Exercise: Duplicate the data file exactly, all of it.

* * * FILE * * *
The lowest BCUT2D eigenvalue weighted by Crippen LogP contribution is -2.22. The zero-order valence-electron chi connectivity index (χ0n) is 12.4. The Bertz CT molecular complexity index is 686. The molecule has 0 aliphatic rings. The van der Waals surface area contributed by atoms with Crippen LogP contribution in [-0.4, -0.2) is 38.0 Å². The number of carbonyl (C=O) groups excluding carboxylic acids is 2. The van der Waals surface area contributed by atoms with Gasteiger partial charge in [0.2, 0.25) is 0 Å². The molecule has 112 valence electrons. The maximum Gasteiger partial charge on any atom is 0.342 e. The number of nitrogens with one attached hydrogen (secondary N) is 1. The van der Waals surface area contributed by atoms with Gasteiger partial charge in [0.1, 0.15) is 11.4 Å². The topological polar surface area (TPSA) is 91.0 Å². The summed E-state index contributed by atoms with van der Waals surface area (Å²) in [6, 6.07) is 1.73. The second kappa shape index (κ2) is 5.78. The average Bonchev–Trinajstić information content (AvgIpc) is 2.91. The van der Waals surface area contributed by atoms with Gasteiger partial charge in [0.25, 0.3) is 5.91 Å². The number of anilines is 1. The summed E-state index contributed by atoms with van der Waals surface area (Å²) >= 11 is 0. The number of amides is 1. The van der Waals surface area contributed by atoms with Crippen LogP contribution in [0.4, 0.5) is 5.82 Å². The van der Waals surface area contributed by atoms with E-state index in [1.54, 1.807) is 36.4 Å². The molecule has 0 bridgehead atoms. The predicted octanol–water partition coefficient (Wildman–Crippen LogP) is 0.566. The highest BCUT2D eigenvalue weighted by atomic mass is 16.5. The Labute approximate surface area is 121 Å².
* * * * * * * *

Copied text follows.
The lowest BCUT2D eigenvalue weighted by Crippen LogP contribution is -2.22. The zero-order valence-electron chi connectivity index (χ0n) is 12.4. The Bertz CT molecular complexity index is 686. The molecule has 0 aliphatic rings. The van der Waals surface area contributed by atoms with Crippen LogP contribution in [-0.4, -0.2) is 38.0 Å². The number of carbonyl (C=O) groups excluding carboxylic acids is 2. The van der Waals surface area contributed by atoms with Gasteiger partial charge in [0.2, 0.25) is 0 Å². The molecule has 112 valence electrons. The maximum Gasteiger partial charge on any atom is 0.342 e. The number of nitrogens with one attached hydrogen (secondary N) is 1. The van der Waals surface area contributed by atoms with Gasteiger partial charge in [0.1, 0.15) is 11.4 Å². The topological polar surface area (TPSA) is 91.0 Å². The summed E-state index contributed by atoms with van der Waals surface area (Å²) in [6, 6.07) is 1.73. The second kappa shape index (κ2) is 5.78. The average Bonchev–Trinajstić information content (AvgIpc) is 2.91. The van der Waals surface area contributed by atoms with Gasteiger partial charge in [0.25, 0.3) is 5.91 Å². The number of anilines is 1. The summed E-state index contributed by atoms with van der Waals surface area (Å²) >= 11 is 0. The number of amides is 1. The van der Waals surface area contributed by atoms with Crippen LogP contribution in [0.4, 0.5) is 5.82 Å². The van der Waals surface area contributed by atoms with E-state index in [1.54, 1.807) is 36.4 Å². The molecule has 0 bridgehead atoms. The predicted octanol–water partition coefficient (Wildman–Crippen LogP) is 0.566. The highest BCUT2D eigenvalue weighted by atomic mass is 16.5. The Labute approximate surface area is 121 Å².